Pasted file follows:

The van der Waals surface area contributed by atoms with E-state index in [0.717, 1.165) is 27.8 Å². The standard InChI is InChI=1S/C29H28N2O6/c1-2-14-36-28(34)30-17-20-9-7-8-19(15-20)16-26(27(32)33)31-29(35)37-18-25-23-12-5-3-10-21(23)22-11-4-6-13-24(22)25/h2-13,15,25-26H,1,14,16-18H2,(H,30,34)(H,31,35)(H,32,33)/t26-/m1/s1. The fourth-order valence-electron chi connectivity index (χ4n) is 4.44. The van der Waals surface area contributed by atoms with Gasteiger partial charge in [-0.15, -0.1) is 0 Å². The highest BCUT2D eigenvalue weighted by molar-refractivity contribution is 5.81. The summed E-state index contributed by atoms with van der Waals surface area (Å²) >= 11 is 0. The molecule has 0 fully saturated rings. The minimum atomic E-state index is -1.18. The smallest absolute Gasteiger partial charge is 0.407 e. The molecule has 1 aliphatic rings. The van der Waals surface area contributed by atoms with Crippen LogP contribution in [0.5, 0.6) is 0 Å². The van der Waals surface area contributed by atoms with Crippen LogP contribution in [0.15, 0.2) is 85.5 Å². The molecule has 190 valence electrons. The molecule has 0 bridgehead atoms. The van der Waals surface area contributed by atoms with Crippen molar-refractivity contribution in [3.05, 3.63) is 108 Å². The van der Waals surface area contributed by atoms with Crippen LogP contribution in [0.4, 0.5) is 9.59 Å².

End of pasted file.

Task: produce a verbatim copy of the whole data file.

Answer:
The van der Waals surface area contributed by atoms with E-state index in [0.717, 1.165) is 27.8 Å². The standard InChI is InChI=1S/C29H28N2O6/c1-2-14-36-28(34)30-17-20-9-7-8-19(15-20)16-26(27(32)33)31-29(35)37-18-25-23-12-5-3-10-21(23)22-11-4-6-13-24(22)25/h2-13,15,25-26H,1,14,16-18H2,(H,30,34)(H,31,35)(H,32,33)/t26-/m1/s1. The fourth-order valence-electron chi connectivity index (χ4n) is 4.44. The van der Waals surface area contributed by atoms with Gasteiger partial charge in [-0.15, -0.1) is 0 Å². The highest BCUT2D eigenvalue weighted by molar-refractivity contribution is 5.81. The summed E-state index contributed by atoms with van der Waals surface area (Å²) >= 11 is 0. The molecule has 0 fully saturated rings. The minimum atomic E-state index is -1.18. The smallest absolute Gasteiger partial charge is 0.407 e. The molecule has 1 aliphatic rings. The van der Waals surface area contributed by atoms with Crippen LogP contribution in [0.5, 0.6) is 0 Å². The van der Waals surface area contributed by atoms with Crippen LogP contribution in [0.15, 0.2) is 85.5 Å². The molecule has 190 valence electrons. The molecule has 0 bridgehead atoms. The van der Waals surface area contributed by atoms with Crippen molar-refractivity contribution in [3.05, 3.63) is 108 Å². The van der Waals surface area contributed by atoms with Crippen LogP contribution in [0.4, 0.5) is 9.59 Å².